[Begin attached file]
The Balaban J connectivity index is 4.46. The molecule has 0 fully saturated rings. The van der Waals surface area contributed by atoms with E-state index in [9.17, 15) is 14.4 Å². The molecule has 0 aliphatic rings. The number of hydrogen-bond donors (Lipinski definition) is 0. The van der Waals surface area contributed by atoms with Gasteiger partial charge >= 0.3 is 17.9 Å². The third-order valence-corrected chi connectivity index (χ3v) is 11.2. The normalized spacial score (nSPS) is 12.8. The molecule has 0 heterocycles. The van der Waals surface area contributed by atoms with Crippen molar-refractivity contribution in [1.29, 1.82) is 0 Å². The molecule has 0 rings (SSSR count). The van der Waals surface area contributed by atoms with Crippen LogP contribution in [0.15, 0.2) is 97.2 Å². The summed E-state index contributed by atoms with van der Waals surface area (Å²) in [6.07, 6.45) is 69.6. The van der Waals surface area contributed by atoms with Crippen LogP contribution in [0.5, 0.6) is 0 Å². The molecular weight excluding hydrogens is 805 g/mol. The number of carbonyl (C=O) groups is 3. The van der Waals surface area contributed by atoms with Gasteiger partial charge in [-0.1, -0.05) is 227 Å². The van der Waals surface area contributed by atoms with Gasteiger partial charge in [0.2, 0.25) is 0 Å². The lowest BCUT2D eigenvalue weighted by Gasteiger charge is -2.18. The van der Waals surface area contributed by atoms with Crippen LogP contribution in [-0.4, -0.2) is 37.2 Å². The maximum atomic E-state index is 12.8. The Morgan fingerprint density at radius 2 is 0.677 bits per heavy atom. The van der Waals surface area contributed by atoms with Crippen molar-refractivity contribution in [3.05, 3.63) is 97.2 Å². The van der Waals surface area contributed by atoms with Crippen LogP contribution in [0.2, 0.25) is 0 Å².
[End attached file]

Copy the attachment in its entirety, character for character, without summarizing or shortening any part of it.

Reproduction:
The Balaban J connectivity index is 4.46. The molecule has 0 fully saturated rings. The van der Waals surface area contributed by atoms with E-state index in [9.17, 15) is 14.4 Å². The molecule has 0 aliphatic rings. The number of hydrogen-bond donors (Lipinski definition) is 0. The van der Waals surface area contributed by atoms with Gasteiger partial charge >= 0.3 is 17.9 Å². The third-order valence-corrected chi connectivity index (χ3v) is 11.2. The normalized spacial score (nSPS) is 12.8. The molecule has 0 heterocycles. The van der Waals surface area contributed by atoms with Crippen molar-refractivity contribution in [1.29, 1.82) is 0 Å². The molecule has 0 rings (SSSR count). The van der Waals surface area contributed by atoms with Crippen LogP contribution in [0.15, 0.2) is 97.2 Å². The summed E-state index contributed by atoms with van der Waals surface area (Å²) in [6.07, 6.45) is 69.6. The van der Waals surface area contributed by atoms with Crippen LogP contribution in [0.5, 0.6) is 0 Å². The molecular weight excluding hydrogens is 805 g/mol. The number of carbonyl (C=O) groups is 3. The van der Waals surface area contributed by atoms with Gasteiger partial charge in [-0.1, -0.05) is 227 Å². The van der Waals surface area contributed by atoms with Gasteiger partial charge in [0.2, 0.25) is 0 Å². The lowest BCUT2D eigenvalue weighted by Gasteiger charge is -2.18. The van der Waals surface area contributed by atoms with Crippen LogP contribution in [-0.4, -0.2) is 37.2 Å². The maximum atomic E-state index is 12.8. The Morgan fingerprint density at radius 2 is 0.677 bits per heavy atom. The van der Waals surface area contributed by atoms with Crippen molar-refractivity contribution in [3.05, 3.63) is 97.2 Å². The van der Waals surface area contributed by atoms with Crippen LogP contribution in [0.2, 0.25) is 0 Å².